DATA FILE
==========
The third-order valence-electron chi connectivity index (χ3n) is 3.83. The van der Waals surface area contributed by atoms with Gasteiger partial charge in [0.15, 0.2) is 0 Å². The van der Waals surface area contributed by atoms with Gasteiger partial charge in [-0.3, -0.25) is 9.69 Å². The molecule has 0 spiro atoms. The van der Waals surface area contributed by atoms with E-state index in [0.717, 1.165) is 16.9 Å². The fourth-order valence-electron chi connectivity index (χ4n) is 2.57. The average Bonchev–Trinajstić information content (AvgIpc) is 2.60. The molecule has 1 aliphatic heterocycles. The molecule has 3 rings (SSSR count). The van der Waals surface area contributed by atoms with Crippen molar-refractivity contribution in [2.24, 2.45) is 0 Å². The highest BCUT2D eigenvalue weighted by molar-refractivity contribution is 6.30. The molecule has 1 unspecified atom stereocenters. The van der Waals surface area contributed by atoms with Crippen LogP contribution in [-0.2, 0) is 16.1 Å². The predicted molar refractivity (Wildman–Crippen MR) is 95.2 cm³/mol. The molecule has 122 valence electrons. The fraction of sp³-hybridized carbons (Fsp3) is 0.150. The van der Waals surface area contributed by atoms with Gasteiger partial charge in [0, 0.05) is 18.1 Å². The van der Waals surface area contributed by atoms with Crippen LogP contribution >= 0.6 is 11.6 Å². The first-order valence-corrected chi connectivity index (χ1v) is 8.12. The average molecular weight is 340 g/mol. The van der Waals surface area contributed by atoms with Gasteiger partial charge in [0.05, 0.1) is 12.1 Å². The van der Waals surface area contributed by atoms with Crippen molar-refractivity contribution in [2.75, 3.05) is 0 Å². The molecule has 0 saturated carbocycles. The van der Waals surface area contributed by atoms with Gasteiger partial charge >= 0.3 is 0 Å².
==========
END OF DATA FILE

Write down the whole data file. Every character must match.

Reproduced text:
The third-order valence-electron chi connectivity index (χ3n) is 3.83. The van der Waals surface area contributed by atoms with Gasteiger partial charge in [0.15, 0.2) is 0 Å². The van der Waals surface area contributed by atoms with Gasteiger partial charge in [-0.3, -0.25) is 9.69 Å². The molecule has 0 spiro atoms. The van der Waals surface area contributed by atoms with E-state index in [0.717, 1.165) is 16.9 Å². The fourth-order valence-electron chi connectivity index (χ4n) is 2.57. The average Bonchev–Trinajstić information content (AvgIpc) is 2.60. The molecule has 1 aliphatic heterocycles. The molecule has 3 rings (SSSR count). The van der Waals surface area contributed by atoms with Crippen molar-refractivity contribution in [2.24, 2.45) is 0 Å². The highest BCUT2D eigenvalue weighted by molar-refractivity contribution is 6.30. The molecule has 1 unspecified atom stereocenters. The van der Waals surface area contributed by atoms with Crippen LogP contribution in [-0.2, 0) is 16.1 Å². The predicted molar refractivity (Wildman–Crippen MR) is 95.2 cm³/mol. The molecule has 122 valence electrons. The fraction of sp³-hybridized carbons (Fsp3) is 0.150. The van der Waals surface area contributed by atoms with Gasteiger partial charge in [0, 0.05) is 18.1 Å². The van der Waals surface area contributed by atoms with Crippen LogP contribution >= 0.6 is 11.6 Å². The first-order valence-corrected chi connectivity index (χ1v) is 8.12. The average molecular weight is 340 g/mol. The van der Waals surface area contributed by atoms with Gasteiger partial charge in [0.05, 0.1) is 12.1 Å². The van der Waals surface area contributed by atoms with Crippen molar-refractivity contribution in [2.75, 3.05) is 0 Å². The molecule has 0 saturated carbocycles. The van der Waals surface area contributed by atoms with Gasteiger partial charge >= 0.3 is 0 Å².